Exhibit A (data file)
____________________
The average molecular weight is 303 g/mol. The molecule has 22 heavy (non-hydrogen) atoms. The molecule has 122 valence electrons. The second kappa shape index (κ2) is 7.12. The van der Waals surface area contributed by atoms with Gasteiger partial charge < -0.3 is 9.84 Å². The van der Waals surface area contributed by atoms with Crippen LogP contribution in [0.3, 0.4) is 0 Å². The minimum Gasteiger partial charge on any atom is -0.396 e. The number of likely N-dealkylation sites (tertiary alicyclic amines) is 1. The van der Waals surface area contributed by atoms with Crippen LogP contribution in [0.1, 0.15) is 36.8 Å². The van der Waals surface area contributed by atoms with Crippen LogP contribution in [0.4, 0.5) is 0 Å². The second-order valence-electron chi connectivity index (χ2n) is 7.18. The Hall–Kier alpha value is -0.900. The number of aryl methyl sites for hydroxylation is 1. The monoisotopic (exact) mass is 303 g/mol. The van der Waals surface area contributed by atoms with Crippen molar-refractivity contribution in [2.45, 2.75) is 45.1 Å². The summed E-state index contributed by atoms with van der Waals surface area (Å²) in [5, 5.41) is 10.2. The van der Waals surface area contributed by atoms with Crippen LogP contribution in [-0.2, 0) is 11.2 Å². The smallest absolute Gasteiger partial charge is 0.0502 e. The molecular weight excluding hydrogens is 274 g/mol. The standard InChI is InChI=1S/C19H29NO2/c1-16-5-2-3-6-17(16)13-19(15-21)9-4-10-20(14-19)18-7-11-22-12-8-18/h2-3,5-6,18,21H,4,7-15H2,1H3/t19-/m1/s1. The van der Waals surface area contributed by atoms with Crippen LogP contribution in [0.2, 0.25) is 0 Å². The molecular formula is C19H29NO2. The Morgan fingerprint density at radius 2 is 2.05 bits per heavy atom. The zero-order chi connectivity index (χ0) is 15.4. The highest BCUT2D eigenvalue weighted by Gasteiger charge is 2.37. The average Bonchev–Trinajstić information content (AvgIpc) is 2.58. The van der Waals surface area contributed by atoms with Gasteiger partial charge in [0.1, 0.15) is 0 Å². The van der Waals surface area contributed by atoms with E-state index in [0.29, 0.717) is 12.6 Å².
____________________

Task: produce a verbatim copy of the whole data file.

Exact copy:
The average molecular weight is 303 g/mol. The molecule has 22 heavy (non-hydrogen) atoms. The molecule has 122 valence electrons. The second kappa shape index (κ2) is 7.12. The van der Waals surface area contributed by atoms with Gasteiger partial charge < -0.3 is 9.84 Å². The van der Waals surface area contributed by atoms with Crippen LogP contribution in [0.3, 0.4) is 0 Å². The minimum Gasteiger partial charge on any atom is -0.396 e. The number of likely N-dealkylation sites (tertiary alicyclic amines) is 1. The van der Waals surface area contributed by atoms with Crippen LogP contribution in [0.1, 0.15) is 36.8 Å². The van der Waals surface area contributed by atoms with Crippen LogP contribution in [0.4, 0.5) is 0 Å². The second-order valence-electron chi connectivity index (χ2n) is 7.18. The Hall–Kier alpha value is -0.900. The number of aryl methyl sites for hydroxylation is 1. The monoisotopic (exact) mass is 303 g/mol. The van der Waals surface area contributed by atoms with Crippen molar-refractivity contribution in [2.45, 2.75) is 45.1 Å². The summed E-state index contributed by atoms with van der Waals surface area (Å²) in [5, 5.41) is 10.2. The van der Waals surface area contributed by atoms with Crippen LogP contribution in [-0.2, 0) is 11.2 Å². The smallest absolute Gasteiger partial charge is 0.0502 e. The molecular weight excluding hydrogens is 274 g/mol. The standard InChI is InChI=1S/C19H29NO2/c1-16-5-2-3-6-17(16)13-19(15-21)9-4-10-20(14-19)18-7-11-22-12-8-18/h2-3,5-6,18,21H,4,7-15H2,1H3/t19-/m1/s1. The van der Waals surface area contributed by atoms with Crippen LogP contribution in [0.2, 0.25) is 0 Å². The molecular formula is C19H29NO2. The Morgan fingerprint density at radius 2 is 2.05 bits per heavy atom. The zero-order chi connectivity index (χ0) is 15.4. The highest BCUT2D eigenvalue weighted by Gasteiger charge is 2.37. The average Bonchev–Trinajstić information content (AvgIpc) is 2.58. The van der Waals surface area contributed by atoms with Gasteiger partial charge in [0.1, 0.15) is 0 Å². The van der Waals surface area contributed by atoms with E-state index in [0.29, 0.717) is 12.6 Å².